## 1. Introduction

[2] The effects of rainstorm movement on runoff hydrographs and peak flows were pioneered by *Maksimov* [1964]. *Yen and Chow* [1968, 1969] demonstrated the importance of the rainstorm movement to the shape of the runoff hydrograph through a series of laboratory experiments using the watershed experimentation system (WES). *Black* [1972] studied watershed models to investigate the effect of watershed characteristics on hydrograph parameters. From the study, it was found that most of the contribution to the peak discharge was dependent on the lower half of the drainage. Thus, the direction of storm movement had little effect on the time of concentration. However, the direction change significantly affected the peak discharge and lag time at the outlet of the watersheds.

[3] By using a numerical kinematic wave model, *Ogden et al*. [1995] found a specific relation between the speeds of equivalent moving storms and the flow velocities during runoff processes. In particular, the equivalent moving storms had a common storm length but the moving storms with different speeds had different rainfall intensities in proportion to the storm movement speeds. Previously, equivalent moving storms were defined by *Yen and Chow* [1969] as storms moving at different speeds but having the same rainfall duration at every point on the watershed and having the same total rainfall volume. *Singh* [1998] proposed analytical solutions of kinematic wave equations to model the flow on a plane when storms moved upward or downward. *Lee and Huang* [2007] used a nonlinear numerical kinematic wave model to examine the criteria for equilibrium discharge by nonequivalent moving storms. Based on the numerical simulations for an overland plane and a V-shaped watershed, it was found that runoff can reach an equilibrium discharge even if the storm length is shorter than the watershed length and the rainfall duration is less than the time to equilibrium of the watershed for stationary uniform storms. Recently, consideration of the effect of rainstorm movement has not been constrained to flow hydrographs but extended to other interests such as the interaction between rainstorm movement and building environments [*Isidoro et al*., 2012], erosion [*Nunes et al*., 2006; *de Lima et al*., 2009; *Heng et al*., 2009, 2011], or sediment transport [*de Lima et al*., 2008, 2011].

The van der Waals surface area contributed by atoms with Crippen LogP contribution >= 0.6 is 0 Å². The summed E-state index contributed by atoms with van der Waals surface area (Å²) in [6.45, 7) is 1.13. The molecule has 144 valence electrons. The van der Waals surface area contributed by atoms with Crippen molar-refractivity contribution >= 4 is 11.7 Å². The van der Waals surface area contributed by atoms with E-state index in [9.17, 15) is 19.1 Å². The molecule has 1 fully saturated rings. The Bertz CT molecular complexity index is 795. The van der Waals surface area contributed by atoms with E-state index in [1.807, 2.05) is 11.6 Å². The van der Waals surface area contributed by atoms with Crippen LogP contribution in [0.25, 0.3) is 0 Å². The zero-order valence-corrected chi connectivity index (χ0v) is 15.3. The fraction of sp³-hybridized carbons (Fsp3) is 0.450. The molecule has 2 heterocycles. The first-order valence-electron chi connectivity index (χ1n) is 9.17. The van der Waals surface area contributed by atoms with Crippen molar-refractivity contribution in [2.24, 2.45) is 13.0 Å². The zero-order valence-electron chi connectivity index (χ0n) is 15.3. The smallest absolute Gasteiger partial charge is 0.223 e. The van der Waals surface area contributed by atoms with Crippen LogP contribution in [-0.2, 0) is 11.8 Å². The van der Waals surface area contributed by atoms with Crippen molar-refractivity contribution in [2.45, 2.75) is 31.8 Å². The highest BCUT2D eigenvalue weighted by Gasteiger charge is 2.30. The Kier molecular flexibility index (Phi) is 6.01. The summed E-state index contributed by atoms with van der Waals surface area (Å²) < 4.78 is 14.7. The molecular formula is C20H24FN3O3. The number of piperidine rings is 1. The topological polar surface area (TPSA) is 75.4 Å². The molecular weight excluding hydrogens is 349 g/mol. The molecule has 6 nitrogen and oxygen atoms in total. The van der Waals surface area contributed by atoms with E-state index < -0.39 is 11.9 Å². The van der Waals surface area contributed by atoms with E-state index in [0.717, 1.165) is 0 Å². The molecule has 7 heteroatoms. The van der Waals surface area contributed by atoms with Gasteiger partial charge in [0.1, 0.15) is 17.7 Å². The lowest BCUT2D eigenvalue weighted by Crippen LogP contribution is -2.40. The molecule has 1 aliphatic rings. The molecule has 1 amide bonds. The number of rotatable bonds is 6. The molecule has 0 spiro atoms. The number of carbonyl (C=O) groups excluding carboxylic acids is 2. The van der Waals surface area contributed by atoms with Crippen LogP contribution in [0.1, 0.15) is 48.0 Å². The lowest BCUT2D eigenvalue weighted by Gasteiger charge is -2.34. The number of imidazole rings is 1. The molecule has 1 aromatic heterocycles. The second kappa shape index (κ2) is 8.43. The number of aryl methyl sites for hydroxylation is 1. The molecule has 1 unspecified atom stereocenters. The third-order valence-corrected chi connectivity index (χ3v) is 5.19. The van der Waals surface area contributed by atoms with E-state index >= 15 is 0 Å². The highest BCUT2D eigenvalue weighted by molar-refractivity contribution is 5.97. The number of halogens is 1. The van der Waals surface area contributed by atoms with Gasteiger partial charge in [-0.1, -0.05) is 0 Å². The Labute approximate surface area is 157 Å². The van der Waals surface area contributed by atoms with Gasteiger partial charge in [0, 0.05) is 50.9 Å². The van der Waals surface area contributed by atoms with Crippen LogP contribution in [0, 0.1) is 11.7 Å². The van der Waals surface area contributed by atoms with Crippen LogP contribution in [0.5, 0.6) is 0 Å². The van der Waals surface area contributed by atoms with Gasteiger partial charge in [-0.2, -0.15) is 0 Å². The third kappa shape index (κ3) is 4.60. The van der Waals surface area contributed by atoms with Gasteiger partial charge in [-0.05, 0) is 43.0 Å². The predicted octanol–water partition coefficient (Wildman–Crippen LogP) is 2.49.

[4] To obtain results more physical than those of kinematic wave approaches, dynamic wave models based on the Saint Venant equations, or shallow water equations (SWE), can be used. The SWE can be derived by depth averaging the Navier-Stokes equations when the horizontal length scale is much greater than the vertical length scale. In addition, the SWE assume that the flow is under hydrostatic pressure and the horizontal velocity field is constant throughout the water depth. *Liang* [2010] compared a one-dimensional (1-D) kinematic wave model and a 1-D dynamic wave model. The results showed that due to the backwater effects the peak flows estimated at the watershed outlet by the dynamic wave model were different from the results estimated by the kinematic wave model. Recently, two-dimensional (2-D) dynamic wave models have been developed and applied for rainfall-runoff predictions [*Ajayi et al*., 2008; *Yeh et al*., 2011; *Costabile et al*., 2012a, 2012b; *Caviedes-Voullième et al*., 2012]. *Yeh et al*. [2011] and *Costabile et al*. [2012a], similar to *Liang* [2010], reported that a full dynamic wave model should be used to obtain accurate results for complex flows. Only under simple flow conditions will simplified versions of full dynamic wave models yield acceptable computational results.

[5] However, it should be noted that few studies have incorporated dynamic wave models to evaluate the effect of rainstorm movement on the resulting hydrographs. Although various researches have been conducted to investigate the effects of moving storms on hydrographs, most of the interest has been focused on what happens at the watershed outlet. In fact, it is difficult to find thorough investigations based on dynamic wave modeling approaches of the effects of storm movement on runoff processes throughout the interiors of watersheds. Hence, this paper presents a detailed quantitative analysis based on a 2-D dynamic wave model of the rainfall-runoff processes caused by moving storms throughout an idealized V-shaped watershed. In turn, we precisely examine the justification of various routing models simplified on the basis of scales that have traditionally been assumed. In addition, this paper provides the mechanism by which the storm movement affects the characteristics of loop-rating curves.